Used intelligently, 4WD can actually reduce the wear and tear on a muddy road.  The other day I was towing my trailer into a dirt driveway that was soggy and starting to thaw.  Slipped a bit, so I hopped out, turned in the hubs, put the truck in 4-high and made it up the driveway easily and without burning out ruts trying to find some traction.  Went back and checked and there was about 2" ruts right where I'd first slipped before switching to 4WD, and none after.  I've had a similar experience towing horses out of a slightly sloped driveway with packed snow/ice.  Having all 4 wheels pushing was critical to pulling  the trailer out smoothly.

Goldielocks

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Re: Overheard at Work
« Reply #16270 on: December 23, 2016, 01:53:39 AM »
Here's what to do:  Mix up a solution of 1/3 water and 2/3 isopropyl/rubbing alcohol.  Put it in a spray bottle.  You can also store a spray bottle of this stuff in your car.  Spray your windshield (and other car windows).  Instant melt, frost all gone :-)

Plus if you ever get in a traffic accident, be sure to discretely spritz a little on the other party before the police show up to save hundreds in insurance premiums! /s

Back on topic: My office is open 50 weeks a year. For union voodoo reasons everyone gets a set rate over those 50 weeks and then signs a form to have it reduced slightly and annualised so they don't "miss" a paycheque at Christmas. Today the HR lady was chasing my boss down because he hadn't filled in his form (he's near retirement, has his shit together, presumably values the money sooner in the year so it can be invested and just live on savings for the Christmas break*)

My coworker told her "Oh, he didn't return it because he doesn't want to."

HR lady: "But if I don't get this form in he won't be getting paid!"

I reassured her too but eventually she had to call the boss and even then it was such an edge case that she needed to pull him back from where he was to come into her office and confirm it in person too. I thought it was funny that the "default" option is the one that requires a multi-page contract printed in duplicate and handed in person to all 300 members of staff and returned by a set date.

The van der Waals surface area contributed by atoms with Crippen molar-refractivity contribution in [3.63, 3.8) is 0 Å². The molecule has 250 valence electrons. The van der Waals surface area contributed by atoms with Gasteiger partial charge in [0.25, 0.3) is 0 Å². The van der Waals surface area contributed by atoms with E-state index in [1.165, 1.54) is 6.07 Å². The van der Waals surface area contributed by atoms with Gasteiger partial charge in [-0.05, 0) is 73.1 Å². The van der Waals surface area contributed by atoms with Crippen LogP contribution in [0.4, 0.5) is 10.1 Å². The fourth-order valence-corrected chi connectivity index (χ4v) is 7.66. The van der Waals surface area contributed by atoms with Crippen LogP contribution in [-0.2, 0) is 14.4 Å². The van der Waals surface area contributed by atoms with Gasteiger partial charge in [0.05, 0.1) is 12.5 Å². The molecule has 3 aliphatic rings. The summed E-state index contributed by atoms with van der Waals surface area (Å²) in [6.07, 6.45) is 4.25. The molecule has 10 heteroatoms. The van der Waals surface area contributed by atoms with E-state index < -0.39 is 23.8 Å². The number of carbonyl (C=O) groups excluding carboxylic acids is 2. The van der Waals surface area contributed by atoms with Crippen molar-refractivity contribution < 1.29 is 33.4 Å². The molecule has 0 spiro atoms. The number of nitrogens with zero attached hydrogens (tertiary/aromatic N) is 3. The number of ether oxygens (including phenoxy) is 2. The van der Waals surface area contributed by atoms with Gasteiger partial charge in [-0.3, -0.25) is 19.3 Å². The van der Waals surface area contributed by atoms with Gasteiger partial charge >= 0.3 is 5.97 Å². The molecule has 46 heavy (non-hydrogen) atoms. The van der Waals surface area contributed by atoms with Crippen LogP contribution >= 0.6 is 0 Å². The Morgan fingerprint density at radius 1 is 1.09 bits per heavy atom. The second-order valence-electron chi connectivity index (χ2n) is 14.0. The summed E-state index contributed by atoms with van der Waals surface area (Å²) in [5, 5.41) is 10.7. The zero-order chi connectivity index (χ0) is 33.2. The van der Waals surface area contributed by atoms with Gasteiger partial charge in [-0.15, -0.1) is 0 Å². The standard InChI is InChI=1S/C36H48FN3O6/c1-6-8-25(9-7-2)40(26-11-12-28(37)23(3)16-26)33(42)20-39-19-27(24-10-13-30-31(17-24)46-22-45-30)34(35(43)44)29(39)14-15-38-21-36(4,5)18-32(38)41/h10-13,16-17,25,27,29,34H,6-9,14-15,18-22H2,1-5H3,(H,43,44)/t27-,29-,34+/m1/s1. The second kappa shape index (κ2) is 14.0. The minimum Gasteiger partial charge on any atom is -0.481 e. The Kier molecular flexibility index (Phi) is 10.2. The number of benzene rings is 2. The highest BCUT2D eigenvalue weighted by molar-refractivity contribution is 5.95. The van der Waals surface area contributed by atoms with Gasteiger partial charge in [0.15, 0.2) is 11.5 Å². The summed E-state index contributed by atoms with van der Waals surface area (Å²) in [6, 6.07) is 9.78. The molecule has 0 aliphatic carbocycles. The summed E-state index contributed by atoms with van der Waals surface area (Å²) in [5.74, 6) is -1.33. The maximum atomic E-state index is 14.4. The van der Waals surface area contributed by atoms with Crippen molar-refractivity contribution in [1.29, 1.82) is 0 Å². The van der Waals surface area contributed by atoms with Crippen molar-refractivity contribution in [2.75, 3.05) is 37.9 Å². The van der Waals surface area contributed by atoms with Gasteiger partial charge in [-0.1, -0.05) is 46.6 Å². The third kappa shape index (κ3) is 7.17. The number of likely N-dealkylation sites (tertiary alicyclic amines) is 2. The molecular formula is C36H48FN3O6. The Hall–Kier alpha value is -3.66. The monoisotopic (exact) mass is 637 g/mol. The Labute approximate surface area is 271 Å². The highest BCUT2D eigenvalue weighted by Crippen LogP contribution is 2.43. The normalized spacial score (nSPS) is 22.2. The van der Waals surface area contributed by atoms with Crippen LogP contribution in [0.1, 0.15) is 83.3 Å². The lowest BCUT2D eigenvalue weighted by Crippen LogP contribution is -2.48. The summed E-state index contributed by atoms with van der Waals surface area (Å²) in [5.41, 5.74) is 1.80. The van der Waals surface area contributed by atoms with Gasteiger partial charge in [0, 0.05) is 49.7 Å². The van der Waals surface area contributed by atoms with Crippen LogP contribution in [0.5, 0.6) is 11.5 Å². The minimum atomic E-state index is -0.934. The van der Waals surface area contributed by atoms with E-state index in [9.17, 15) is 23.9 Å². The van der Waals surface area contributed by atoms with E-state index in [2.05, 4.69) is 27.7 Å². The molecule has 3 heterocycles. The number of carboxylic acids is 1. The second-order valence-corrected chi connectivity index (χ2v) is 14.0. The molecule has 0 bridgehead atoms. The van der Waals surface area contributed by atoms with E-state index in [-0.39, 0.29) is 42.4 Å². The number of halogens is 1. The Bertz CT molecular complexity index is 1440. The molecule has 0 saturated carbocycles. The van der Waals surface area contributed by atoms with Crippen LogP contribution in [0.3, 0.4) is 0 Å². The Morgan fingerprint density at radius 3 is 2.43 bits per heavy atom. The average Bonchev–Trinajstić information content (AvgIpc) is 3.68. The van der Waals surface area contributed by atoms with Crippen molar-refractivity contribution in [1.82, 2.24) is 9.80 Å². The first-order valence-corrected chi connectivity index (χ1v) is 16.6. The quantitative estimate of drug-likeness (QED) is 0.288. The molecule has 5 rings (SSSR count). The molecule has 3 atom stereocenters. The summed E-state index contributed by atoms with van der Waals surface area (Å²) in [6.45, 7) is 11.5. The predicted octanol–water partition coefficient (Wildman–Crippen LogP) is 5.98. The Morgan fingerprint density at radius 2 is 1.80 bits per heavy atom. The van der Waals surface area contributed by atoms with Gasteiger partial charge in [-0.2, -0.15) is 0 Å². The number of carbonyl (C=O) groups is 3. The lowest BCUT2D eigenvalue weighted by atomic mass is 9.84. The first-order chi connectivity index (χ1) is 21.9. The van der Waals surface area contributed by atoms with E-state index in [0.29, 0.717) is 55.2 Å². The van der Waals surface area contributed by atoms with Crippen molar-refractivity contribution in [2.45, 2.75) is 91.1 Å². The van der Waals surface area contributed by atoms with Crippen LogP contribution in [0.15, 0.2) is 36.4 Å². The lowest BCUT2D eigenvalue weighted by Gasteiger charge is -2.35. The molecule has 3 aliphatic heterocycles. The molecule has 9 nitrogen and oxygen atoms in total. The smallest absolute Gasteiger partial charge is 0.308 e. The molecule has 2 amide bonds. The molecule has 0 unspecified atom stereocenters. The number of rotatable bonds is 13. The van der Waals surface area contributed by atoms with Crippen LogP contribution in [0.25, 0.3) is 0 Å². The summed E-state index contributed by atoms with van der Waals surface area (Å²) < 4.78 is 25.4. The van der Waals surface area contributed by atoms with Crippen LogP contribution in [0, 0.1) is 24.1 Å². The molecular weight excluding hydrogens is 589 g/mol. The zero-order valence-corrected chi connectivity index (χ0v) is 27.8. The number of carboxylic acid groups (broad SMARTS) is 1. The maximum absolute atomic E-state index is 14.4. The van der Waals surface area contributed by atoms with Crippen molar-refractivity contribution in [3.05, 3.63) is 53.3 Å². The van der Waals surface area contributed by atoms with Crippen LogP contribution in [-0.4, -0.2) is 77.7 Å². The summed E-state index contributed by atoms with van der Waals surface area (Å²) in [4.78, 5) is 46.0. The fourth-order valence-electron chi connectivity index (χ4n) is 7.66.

*Since we had our conversation I've realised that mathematically I should be doing this too. I'm still new to the Mustachianism thing so I still feel like I'll just overspend the "extra" money and not come out any further ahead. Whats the future value of an extra couple bucks a week (lets say $40) spread over a year if just my bank gives 3% p.a.?

In Canada there is the debate about having a large return or filing T1213 to reduce the amount of tax deducted from one's paycheque. I've tended to go with maximizing my paycheques. For me the different is around 300$ per paycheque though.

I do get what you mean about feeling "like I'll just overspend the 'extra' money and not come out any further ahead." The words of _The Wealthy Barber_ may help. "Pay yourself first" he says. If you have any debts (myself student loans), assign that 40$/week to the debt before you plan to spend it. Heck, some lovely lunatics ;) adventurous individuals on this forum would even try to gamify your situation and not spend anything in the two weeks.